Julian Assange is a free man: Returning to Australia


Lerato Khumalo

The years-long legal tug-of-war surrounding Julian Assange ends with a deal – and a grand finale on a tropical island in the Pacific. The Australian is on his way home.

After a 14-year legal odyssey, Wikileaks founder Julian Assange is a free man. A US court on the Mariana Island of Saipan – a US territory in the Western Pacific – approved a deal between the Australian and the American judiciary in connection with espionage allegations.

In return for a partial guilty plea, Assange is now free because of the prison sentence he has already served in Great Britain – and landed in the capital Canberra on a charter plane, as data from the “Flightradar24” platform showed.

Assange is the protagonist of a major espionage scandal. In 2006, he founded the whistleblower platform Wikileaks with the mission of supporting whistleblowers and bringing hidden information to light. From 2010 onwards, Wikileaks published secret material from US military operations in Iraq and Afghanistan by whistleblower Chelsea Manning. The US subsequently accused Assange of stealing and publishing secret material, thereby endangering the lives of US informants.

The contrast between the small prison cell in London’s high-security Belmarsh prison, where the whistleblower has spent the last five years, and the Pacific dream island of Saipan could not be greater. Saipan is considered a diving paradise and tourist magnet. After events had been unfolding rapidly since Monday, Assange found himself under a blue tropical sky and near palm-fringed beaches just two days later.

He flew from London Stansted to Bangkok on Monday in a chartered Bombardier plane and from there took off for the US territory on Tuesday evening. The flight number VJT199, which Assange’s wife Stella and Wikileaks had previously mentioned on social media, had been the connection most closely watched by users worldwide for days.

Hardly anyone can understand Assange’s state of mind better than his wife Stella, who wrote on X about his arrival on the island: “I look at the footage and think how overwhelming the sensory overload must be when he now walks through the crush of the press after years of sensory deprivation within the four walls of his maximum security cell in Belmarsh Prison.”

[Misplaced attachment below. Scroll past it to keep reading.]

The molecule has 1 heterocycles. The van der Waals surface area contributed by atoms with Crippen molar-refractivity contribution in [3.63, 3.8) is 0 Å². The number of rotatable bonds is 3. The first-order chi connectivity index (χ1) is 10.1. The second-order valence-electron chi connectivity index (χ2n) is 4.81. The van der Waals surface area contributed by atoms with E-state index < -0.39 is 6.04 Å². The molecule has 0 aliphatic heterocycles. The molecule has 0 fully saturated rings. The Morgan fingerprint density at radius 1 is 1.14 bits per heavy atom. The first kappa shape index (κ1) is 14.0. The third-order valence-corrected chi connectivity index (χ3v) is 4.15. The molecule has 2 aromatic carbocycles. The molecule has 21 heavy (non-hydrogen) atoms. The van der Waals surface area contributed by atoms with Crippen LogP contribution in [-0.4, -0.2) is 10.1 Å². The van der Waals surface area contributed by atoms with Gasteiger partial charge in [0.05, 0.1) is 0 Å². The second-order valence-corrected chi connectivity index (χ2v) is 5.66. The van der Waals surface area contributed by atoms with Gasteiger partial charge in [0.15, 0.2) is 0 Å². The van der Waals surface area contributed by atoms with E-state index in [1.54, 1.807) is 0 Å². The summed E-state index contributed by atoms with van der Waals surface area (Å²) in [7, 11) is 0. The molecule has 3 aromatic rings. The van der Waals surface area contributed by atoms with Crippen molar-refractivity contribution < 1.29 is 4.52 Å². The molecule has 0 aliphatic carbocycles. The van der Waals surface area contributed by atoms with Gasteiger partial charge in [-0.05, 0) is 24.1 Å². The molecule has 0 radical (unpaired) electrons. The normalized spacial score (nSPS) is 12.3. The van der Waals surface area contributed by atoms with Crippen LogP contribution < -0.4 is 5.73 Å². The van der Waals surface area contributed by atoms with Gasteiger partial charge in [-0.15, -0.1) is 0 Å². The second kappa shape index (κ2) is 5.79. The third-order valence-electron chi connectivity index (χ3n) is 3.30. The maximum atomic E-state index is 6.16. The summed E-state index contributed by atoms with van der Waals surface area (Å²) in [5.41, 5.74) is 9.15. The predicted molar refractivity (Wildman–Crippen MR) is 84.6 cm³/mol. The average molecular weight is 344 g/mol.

After the court’s decision, she rejoiced on social media: “Julian leaves the Saipan court as a free man. I can’t stop crying.” The 40-year-old lawyer married the Australian in 2022 while he was in prison and has two children with him.

For a long time, the American judiciary wanted to put Assange on trial for espionage charges: he would have faced up to 175 years in prison in the USA. Instead, he negotiated a deal with the US authorities and pleaded guilty to conspiracy to illegally obtain and distribute secret documents. Assange did not want to go to the USA to sign off on the deal – the mistrust was probably too great. Instead, he flew to the tranquil Mariana Islands, which are part of the USA but are much closer to his Australian homeland.

Judge Ramona Manglona determined this morning (local time) that the sentence would be the same as the time the internet activist had already served in prison in London. This means that he is now officially free. The US Department of Justice later confirmed in a statement that the case was officially closed. But there was great fear that something could have gone wrong at the last minute. According to observers, Assange was very emotional and close to tears after the decision.

“It looks like this case will end with me here in Saipan,” British media quoted Judge Manglona as saying. It was apparently an early birthday present, she added: “I heard it’s your birthday next week. I hope you start your new life in a positive way.” Assange will turn 53 next Wednesday (July 3).